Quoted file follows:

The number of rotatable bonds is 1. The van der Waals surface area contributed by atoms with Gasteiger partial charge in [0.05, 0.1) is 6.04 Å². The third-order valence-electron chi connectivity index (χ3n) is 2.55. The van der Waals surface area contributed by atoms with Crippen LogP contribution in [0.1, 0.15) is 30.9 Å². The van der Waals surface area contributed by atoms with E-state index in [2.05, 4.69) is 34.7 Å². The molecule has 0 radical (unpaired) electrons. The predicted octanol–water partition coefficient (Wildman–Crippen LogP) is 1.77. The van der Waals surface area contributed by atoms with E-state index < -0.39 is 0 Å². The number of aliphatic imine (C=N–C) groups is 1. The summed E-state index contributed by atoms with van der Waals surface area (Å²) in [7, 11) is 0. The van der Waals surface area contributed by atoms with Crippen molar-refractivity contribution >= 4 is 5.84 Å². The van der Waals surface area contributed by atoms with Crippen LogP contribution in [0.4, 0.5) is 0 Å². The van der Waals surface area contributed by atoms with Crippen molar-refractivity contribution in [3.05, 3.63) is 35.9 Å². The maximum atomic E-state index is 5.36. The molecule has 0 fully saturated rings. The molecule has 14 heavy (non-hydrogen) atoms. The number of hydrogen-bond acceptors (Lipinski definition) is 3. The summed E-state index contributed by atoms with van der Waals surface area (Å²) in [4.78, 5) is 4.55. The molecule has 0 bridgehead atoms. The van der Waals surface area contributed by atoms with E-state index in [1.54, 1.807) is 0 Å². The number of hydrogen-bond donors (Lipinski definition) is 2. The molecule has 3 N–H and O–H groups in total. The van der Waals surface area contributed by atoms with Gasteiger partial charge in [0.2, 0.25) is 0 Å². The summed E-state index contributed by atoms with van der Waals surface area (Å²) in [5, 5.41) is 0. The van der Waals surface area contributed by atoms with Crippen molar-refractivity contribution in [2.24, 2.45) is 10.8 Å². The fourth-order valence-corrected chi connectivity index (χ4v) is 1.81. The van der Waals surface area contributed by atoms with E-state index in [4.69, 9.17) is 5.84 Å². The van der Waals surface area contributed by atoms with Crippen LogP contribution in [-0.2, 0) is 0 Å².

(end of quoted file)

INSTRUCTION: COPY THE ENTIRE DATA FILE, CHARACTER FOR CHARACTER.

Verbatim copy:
The number of rotatable bonds is 1. The van der Waals surface area contributed by atoms with Gasteiger partial charge in [0.05, 0.1) is 6.04 Å². The third-order valence-electron chi connectivity index (χ3n) is 2.55. The van der Waals surface area contributed by atoms with Crippen LogP contribution in [0.1, 0.15) is 30.9 Å². The van der Waals surface area contributed by atoms with E-state index in [2.05, 4.69) is 34.7 Å². The molecule has 0 radical (unpaired) electrons. The predicted octanol–water partition coefficient (Wildman–Crippen LogP) is 1.77. The van der Waals surface area contributed by atoms with E-state index < -0.39 is 0 Å². The number of aliphatic imine (C=N–C) groups is 1. The summed E-state index contributed by atoms with van der Waals surface area (Å²) in [7, 11) is 0. The van der Waals surface area contributed by atoms with Crippen molar-refractivity contribution >= 4 is 5.84 Å². The van der Waals surface area contributed by atoms with Crippen LogP contribution in [0.4, 0.5) is 0 Å². The van der Waals surface area contributed by atoms with Crippen molar-refractivity contribution in [3.05, 3.63) is 35.9 Å². The maximum atomic E-state index is 5.36. The molecule has 0 fully saturated rings. The molecule has 14 heavy (non-hydrogen) atoms. The number of hydrogen-bond acceptors (Lipinski definition) is 3. The summed E-state index contributed by atoms with van der Waals surface area (Å²) in [4.78, 5) is 4.55. The molecule has 0 bridgehead atoms. The van der Waals surface area contributed by atoms with E-state index in [1.54, 1.807) is 0 Å². The number of hydrogen-bond donors (Lipinski definition) is 2. The molecule has 3 N–H and O–H groups in total. The van der Waals surface area contributed by atoms with Gasteiger partial charge in [0.2, 0.25) is 0 Å². The summed E-state index contributed by atoms with van der Waals surface area (Å²) in [5, 5.41) is 0. The van der Waals surface area contributed by atoms with Crippen molar-refractivity contribution in [2.24, 2.45) is 10.8 Å². The fourth-order valence-corrected chi connectivity index (χ4v) is 1.81. The van der Waals surface area contributed by atoms with E-state index in [4.69, 9.17) is 5.84 Å². The van der Waals surface area contributed by atoms with Crippen LogP contribution in [-0.2, 0) is 0 Å².